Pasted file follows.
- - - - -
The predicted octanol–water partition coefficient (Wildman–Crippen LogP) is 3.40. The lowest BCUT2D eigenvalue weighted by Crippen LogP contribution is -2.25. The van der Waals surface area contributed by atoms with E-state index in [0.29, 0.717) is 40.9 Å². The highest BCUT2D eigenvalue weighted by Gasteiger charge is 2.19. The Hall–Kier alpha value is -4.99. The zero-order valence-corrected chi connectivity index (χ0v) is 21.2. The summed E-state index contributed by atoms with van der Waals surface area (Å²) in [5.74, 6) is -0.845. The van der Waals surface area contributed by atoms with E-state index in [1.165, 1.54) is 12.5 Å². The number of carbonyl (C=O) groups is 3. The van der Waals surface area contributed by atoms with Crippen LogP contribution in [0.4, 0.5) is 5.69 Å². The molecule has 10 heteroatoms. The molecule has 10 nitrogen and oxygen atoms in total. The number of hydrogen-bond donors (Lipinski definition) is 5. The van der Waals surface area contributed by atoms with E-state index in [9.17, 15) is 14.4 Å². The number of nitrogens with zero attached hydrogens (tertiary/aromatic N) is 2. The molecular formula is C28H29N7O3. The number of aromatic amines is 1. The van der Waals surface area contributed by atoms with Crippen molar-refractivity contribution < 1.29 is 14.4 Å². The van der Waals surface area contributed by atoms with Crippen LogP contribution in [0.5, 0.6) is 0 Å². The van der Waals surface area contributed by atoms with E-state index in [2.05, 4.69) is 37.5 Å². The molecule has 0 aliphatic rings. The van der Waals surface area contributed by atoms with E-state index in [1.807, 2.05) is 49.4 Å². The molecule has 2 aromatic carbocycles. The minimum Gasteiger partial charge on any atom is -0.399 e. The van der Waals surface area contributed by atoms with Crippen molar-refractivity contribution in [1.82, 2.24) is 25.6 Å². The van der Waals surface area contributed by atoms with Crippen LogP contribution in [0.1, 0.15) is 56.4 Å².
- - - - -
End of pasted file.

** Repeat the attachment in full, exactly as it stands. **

The predicted octanol–water partition coefficient (Wildman–Crippen LogP) is 3.40. The lowest BCUT2D eigenvalue weighted by Crippen LogP contribution is -2.25. The van der Waals surface area contributed by atoms with E-state index in [0.29, 0.717) is 40.9 Å². The highest BCUT2D eigenvalue weighted by Gasteiger charge is 2.19. The Hall–Kier alpha value is -4.99. The zero-order valence-corrected chi connectivity index (χ0v) is 21.2. The summed E-state index contributed by atoms with van der Waals surface area (Å²) in [5.74, 6) is -0.845. The van der Waals surface area contributed by atoms with E-state index in [1.165, 1.54) is 12.5 Å². The number of carbonyl (C=O) groups is 3. The van der Waals surface area contributed by atoms with Crippen LogP contribution in [0.4, 0.5) is 5.69 Å². The molecule has 10 heteroatoms. The molecule has 10 nitrogen and oxygen atoms in total. The number of hydrogen-bond donors (Lipinski definition) is 5. The van der Waals surface area contributed by atoms with E-state index in [9.17, 15) is 14.4 Å². The number of nitrogens with zero attached hydrogens (tertiary/aromatic N) is 2. The molecular formula is C28H29N7O3. The number of aromatic amines is 1. The van der Waals surface area contributed by atoms with Crippen molar-refractivity contribution < 1.29 is 14.4 Å². The van der Waals surface area contributed by atoms with Crippen LogP contribution in [0.5, 0.6) is 0 Å². The van der Waals surface area contributed by atoms with E-state index in [2.05, 4.69) is 37.5 Å². The molecule has 0 aliphatic rings. The van der Waals surface area contributed by atoms with E-state index in [1.807, 2.05) is 49.4 Å². The molecule has 2 aromatic carbocycles. The minimum Gasteiger partial charge on any atom is -0.399 e. The van der Waals surface area contributed by atoms with Crippen molar-refractivity contribution in [1.82, 2.24) is 25.6 Å². The van der Waals surface area contributed by atoms with Crippen LogP contribution in [0.1, 0.15) is 56.4 Å².